protocol IX {
       func somethingA()
       func somethingB()
    }

    class X {
       func somethingA() { ... }
    }

    @warn_implemented(IX.somethingA) // any better ideas?
    extension X : IX {
       func something() implements IX.somethingB { ... }
    }

My issue here is: what if I need to adopt two protocols (from
different vendors, I suppose) which require the same method and
signature but for each interface you're expected to have a different
outcome? I think better than just saying a method is an implementation
required by a protocol is to say explicitly which protocol required
that implementation. I'd also suggest a syntax for declaring a method
that is not visible but through a cast to the protocol if that makes
any sense to you.

A method implementation can have a different name if you remember two
different protocols could use the same name and signature; a new name
would disambiguate them to us, the implements part would disambiguate
for the compiler.

What do you think?

On 18 May 2016 at 04:28, Vladimir.S via swift-evolution > <swift-evolution@swift.org> wrote:

I'd like to discuss declaration of protocol implementation in types.

Ideas of this pitch is partially based on Erica Sadun's thread:
[Pitch] Requiring proactive overrides for default protocol implementations.
http://thread.gmane.org/gmane.comp.lang.swift.evolution/15496
And on this draft of proposal:
https://gist.github.com/erica/fc66e6f6335750d737e5512797e8284a

I had read "Winding down the Swift 3 release" message, but feel like this
proposal makes "improvements to the consistency and feel of the language"
and supports the "goal of making Swift 4 as source compatible with Swift 3
as we can reasonably accomplish". Or this can be discussed as 'after Swift
3.0' feature.

The main idea of my proposal

Swift should help us to be explicit about what methods were defined in type
specifically to fulfill a protocol requirements. And so we will have more
understandable and self-documented code that is explicit regarding the fact
of protocol implementation(for reader of our code and for compiler).

Additionally this can help to reduce potential
problems/error/misunderstanding in case some protocol requirement(method)
were *removed* - in this case (currently) our type will still have a method
as implementation but no such requirement in conformed protocol yet.

Details

I propose to introduce *implement* keyword to 'mark' the methods(in type)
that were defined in order to conform to protocol.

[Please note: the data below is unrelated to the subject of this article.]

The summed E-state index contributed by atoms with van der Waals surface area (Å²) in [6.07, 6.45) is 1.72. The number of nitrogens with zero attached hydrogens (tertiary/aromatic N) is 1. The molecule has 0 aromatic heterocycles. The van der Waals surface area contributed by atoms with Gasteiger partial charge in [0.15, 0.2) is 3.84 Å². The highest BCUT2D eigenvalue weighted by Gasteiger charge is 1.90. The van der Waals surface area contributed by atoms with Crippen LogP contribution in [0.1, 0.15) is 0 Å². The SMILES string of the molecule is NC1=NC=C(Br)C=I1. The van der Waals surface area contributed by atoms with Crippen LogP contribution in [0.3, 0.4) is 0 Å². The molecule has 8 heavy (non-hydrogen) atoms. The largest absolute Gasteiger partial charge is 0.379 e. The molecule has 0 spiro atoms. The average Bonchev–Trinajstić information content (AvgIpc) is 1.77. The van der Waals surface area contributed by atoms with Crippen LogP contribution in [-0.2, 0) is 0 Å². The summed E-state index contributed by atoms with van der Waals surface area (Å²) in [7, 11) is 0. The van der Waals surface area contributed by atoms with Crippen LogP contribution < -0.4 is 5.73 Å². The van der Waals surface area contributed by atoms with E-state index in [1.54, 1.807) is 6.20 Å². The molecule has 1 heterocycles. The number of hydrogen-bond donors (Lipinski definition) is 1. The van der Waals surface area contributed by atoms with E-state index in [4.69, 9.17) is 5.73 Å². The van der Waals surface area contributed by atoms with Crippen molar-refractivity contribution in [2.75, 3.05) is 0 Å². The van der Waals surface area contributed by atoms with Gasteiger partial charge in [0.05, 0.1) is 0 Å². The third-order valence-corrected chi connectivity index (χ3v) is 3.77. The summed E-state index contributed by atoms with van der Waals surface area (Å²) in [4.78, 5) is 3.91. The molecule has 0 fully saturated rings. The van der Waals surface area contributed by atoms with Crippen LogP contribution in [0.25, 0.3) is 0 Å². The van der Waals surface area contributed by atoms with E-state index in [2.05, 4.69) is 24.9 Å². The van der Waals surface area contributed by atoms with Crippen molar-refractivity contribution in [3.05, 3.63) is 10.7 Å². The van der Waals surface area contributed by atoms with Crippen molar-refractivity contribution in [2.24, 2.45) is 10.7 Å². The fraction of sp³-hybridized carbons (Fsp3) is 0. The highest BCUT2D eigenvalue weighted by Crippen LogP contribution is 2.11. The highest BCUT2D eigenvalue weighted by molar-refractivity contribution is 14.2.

Also, *reimplement* keyword is proposed to reflect the fact that method is
declared in *both* : in the type and in protocol extension (only in
extension, no definition of the method in protocol itself)

Rules

* Each method in type defined to fulfill the protocol conformance should be
marked with `implement` keyword:
implement func protocolRequirement() {..}

* Compiler produces *warning* if the same function is declared in type and
in protocol extension in case class conformed to that protocol. To 'fix' the
warning, `reimplement` should be used.
reimplement func f() {..} // we aware that the same method in protocol
extension

* don't need to mark methods for type if conformance to protocol defined by
separate type extension

* `reimplement` can be placed in defining type or as special declaration in
type extension anywhere in source code:
extension Type {
  reimplement methodDeclaredInBothTypeAndInProtocolExtension(..); // no body
here. probably `;` is required - to be discussed
}
(I don't really like this requirement, but right now don't know if we can do
the same by using any other method )

Current behavior of protocol extension

When method is declared in protocol extension(*only. no in protocol itself*)
and in type that is conformed to the protocol, there is a possibility for
confusion about which method will be called. Example:

protocol A { func a() }
extension A { func b() {print("Hello from b() in extension A")} }

class B : A {
    func a() {}
    func b() {print("Hello from b() in B")}
}

let instance1 = B()
instance1.b() // Hello from b() in B

let instance2 : A = B()
instance2.b() // Hello from b() in extension A

func f<T:A>(t: T) { t.b() }
f(instance1) // Hello from b() in extension A

In this proposal I suggest compiler will generate a *warning* in this
case(not error). This warning can be fixed with `reimplement` keyword for
b() in class B.

`Override` keyword alternative

I think that `override` keyword can not be used instead of new `implement`,